El Nino stays strong, experts fear impact on winter, 2024

ByJayashree Nandi
Sep 22, 2023 01:49 AM IST

Between January and August, global land and ocean temperatures were 1.06°C above the base period of 1991 to 2020.

New Delhi: There is about a 95% chance that 2023 will be the warmest or the second-warmest year on record, a key US government agency said in a briefing on Thursday and warned that several more months — possibly stretching into 2024 — could continue the heat trend thanks to the El Nino weather pattern remaining strong.

A tourist shelters from the sun with a panel as she walks past the Colosseum monument in Rome, on July 24 during a heatwave in Italy. (AFP)
A tourist shelters from the sun with a panel as she walks past the Colosseum monument in Rome, on July 24 during a heatwave in Italy. (AFP)

Between January and August, global land and ocean temperatures were 1.06°C above the base period of 1991 to 2020, making it the second warmest January to August period in history, the National Oceanic and Atmospheric Administration (NOAA).

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“Nobody knows when this is going to end but El Nino is still strengthening. As a result of that, we expect heat to continue for the rest of 2023 with a 95% chance of this being the warmest or second warmest year on record. It’s possible that 2024 could be even warmer than 2023. We anticipate to be in this record category globally for several months to come,” said Karin Gleason, monitoring section chief, NOAA National Centers for Environmental Information.

READ | El Nino develops, experts wary of poor monsoon spell

El Nino, a periodic but unusual warming of the waters in the equatorial Pacific region, has a cascading impact around the world, including in India where it saps the monsoon rains. El Nino conditions are expected to continue through the upcoming Winter, with a 95% chance of it remaining in place for January to March, 2024, and around a 70% chance of a strong El Nino being in place for the November-December-January period, the scientists from NOAA said.

Gleason, when asked on what this means for the critical 1.5°C average warming threshold being breached, told HT: “We don’t really deal with predictions as to how far it will go but we know it has been warm and have been exceeding previous margins significantly the last couple of months. We are reaching certain months that are exceeding 1°C. We are watching that closely.”

Global land and ocean temperatures in August were 1.25°C higher compared to 1991 to 2020 base period, warmest in 174 years and global land temperature alone was a record 1.72°C above the base period, NOAA stated.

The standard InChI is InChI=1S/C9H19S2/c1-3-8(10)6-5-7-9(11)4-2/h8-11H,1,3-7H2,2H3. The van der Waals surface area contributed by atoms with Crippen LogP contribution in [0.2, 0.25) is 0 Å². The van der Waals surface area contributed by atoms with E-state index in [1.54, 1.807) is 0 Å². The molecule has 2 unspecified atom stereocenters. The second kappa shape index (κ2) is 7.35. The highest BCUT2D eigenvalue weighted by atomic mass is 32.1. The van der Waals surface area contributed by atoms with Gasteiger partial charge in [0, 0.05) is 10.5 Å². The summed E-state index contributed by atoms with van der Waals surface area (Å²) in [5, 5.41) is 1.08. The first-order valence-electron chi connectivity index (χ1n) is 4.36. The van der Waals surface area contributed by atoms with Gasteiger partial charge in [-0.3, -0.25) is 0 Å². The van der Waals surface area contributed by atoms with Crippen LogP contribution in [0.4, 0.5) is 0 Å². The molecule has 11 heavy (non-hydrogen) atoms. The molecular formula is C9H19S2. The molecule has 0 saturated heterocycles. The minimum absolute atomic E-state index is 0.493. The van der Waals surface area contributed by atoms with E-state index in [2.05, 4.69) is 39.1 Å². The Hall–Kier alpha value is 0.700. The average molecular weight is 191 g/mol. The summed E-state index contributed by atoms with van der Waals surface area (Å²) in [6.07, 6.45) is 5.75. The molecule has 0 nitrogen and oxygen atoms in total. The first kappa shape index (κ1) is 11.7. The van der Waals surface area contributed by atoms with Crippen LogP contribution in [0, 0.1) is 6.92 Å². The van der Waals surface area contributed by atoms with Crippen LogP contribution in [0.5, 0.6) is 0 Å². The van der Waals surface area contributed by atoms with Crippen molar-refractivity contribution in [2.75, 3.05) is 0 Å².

READ | El Nino effect pushes global monthly mean ocean temp to all-time high

The June and August months together were also the warmest since 1850, with land temperature alone recording 1.51°C above the 1991-2020 base period. East and Peninsular India recorded land temperatures warmest ever during June and August, NOAA indicated in its map.

Above average sea surface temperatures are being observed across most of the Pacific Ocean near the equator — the oceanic and atmospheric observations currently reflect El Nino conditions.“Right now, in tropical Pacific the sea surface temp are 1.6°C above normal, and it’s already above the threshold for a strong event. Going ahead a strong event is more likely than not,” said Scott Handel, Meteorologist, NOAA Climate Prediction Center.

The record heat is comes at a time of flagging global momentum to limit warming to the Paris Agreement’s 1.5 °C goal. HT reported on Thursday that UN secretary-general Antonio Guterres said the world is heading towards 2.8°C of warming if global leaders do not act now.

He was addressing the UN Climate Ambition Summit, where major emitters such as the United States, China, UK and India were notably absent.

But, several heads of states and cities demanded action on fossil fuels at the summit. Governor of California, Gavin Newsom said: “This climate crisis is a fossil fuel crisis. It’s not complicated. It’s the burning of oil. It’s the burning of gas. It’s the burning of coal. And we need to call that out. For decades and decades, the fossil fuel industry has been playing each and every one of us in this room for fools.”

Gabriel Boric, President of Chile said: “The climate crisis is a fossil fuel crisis, so we need to leave fossil fuels behind. That in very specific terms means we must react to the greenwashing that major businesses are undertaking. They continue with that greenwashing and they’re stepping it up, and in some cases their greenwashing efforts are supported by countries.”

COP 28 President Designate, Sultan Al Jaber said during the summit on Wednesday: “We know the size of the problem. The numbers are straightforward: 22 gigatons. That’s the amount of greenhouse gas emissions we need to cut in the next seven years to keep 1.5°C within reach.”

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